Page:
Alcoholic Fermentation - Yeasts (2)
When the sugar content in the medium is high, as in the case of syrups or molasses, yeast survival is affected during the process of converting sugar to alcohol due to the sugar concentration, usually measured in degrees Brix. High sugar concentrations slow down the osmotic processes of cell membranes, making fermentation difficult.
Different types of yeasts have different levels of tolerance to sugar and ethanol concentrations, and in the case of wine yeasts, the limit is usually around 14% alcohol. The sugars most commonly used in fermentation are dextrose, maltose, sucrose, and lactose.
Yeasts specifically target each carbohydrate, and maltose is the most affected. The number of yeasts is also a crucial factor, which is determined by counting them in the laboratory or in the industry, often with the help of Neubauer chambers.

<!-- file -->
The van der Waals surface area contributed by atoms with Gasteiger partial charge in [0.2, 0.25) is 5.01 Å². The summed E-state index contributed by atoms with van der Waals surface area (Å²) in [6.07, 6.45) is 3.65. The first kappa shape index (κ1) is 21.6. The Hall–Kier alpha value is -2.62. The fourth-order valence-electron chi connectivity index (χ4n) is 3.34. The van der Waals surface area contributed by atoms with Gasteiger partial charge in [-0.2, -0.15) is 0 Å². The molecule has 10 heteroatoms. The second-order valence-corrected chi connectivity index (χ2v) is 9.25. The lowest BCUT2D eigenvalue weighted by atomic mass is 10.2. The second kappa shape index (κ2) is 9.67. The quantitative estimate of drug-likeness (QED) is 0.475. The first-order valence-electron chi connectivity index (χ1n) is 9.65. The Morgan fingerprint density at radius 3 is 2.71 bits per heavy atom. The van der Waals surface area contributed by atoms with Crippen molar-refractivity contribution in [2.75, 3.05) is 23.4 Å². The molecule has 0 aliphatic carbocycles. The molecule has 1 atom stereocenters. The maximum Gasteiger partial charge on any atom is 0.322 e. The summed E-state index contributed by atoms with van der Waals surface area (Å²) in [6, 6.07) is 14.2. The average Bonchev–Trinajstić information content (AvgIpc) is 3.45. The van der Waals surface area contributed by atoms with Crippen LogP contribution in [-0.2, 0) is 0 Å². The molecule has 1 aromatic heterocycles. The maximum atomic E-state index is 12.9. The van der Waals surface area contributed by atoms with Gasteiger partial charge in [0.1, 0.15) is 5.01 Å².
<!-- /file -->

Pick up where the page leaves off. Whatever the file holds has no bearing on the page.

Although some enzymes such as diastase and invertase are involved in fermentation, it is zymase that is exclusively responsible for the conversion of carbohydrates to ethanol and carbon dioxide. This albuminoid substance found in yeast cells directs the biochemical reaction that transforms glucose into ethanol.
The idea that a specific substance in yeast cells could produce fermentation was first proposed in 1858 by Moritz Traube, known as the enzymatic or fermentative theory, and was later supported by Felix Hoppe-Seyler. However, Eduard Buchner’s discovery that fermentation occurred without the participation of yeast cells and fungi put an end to this theory.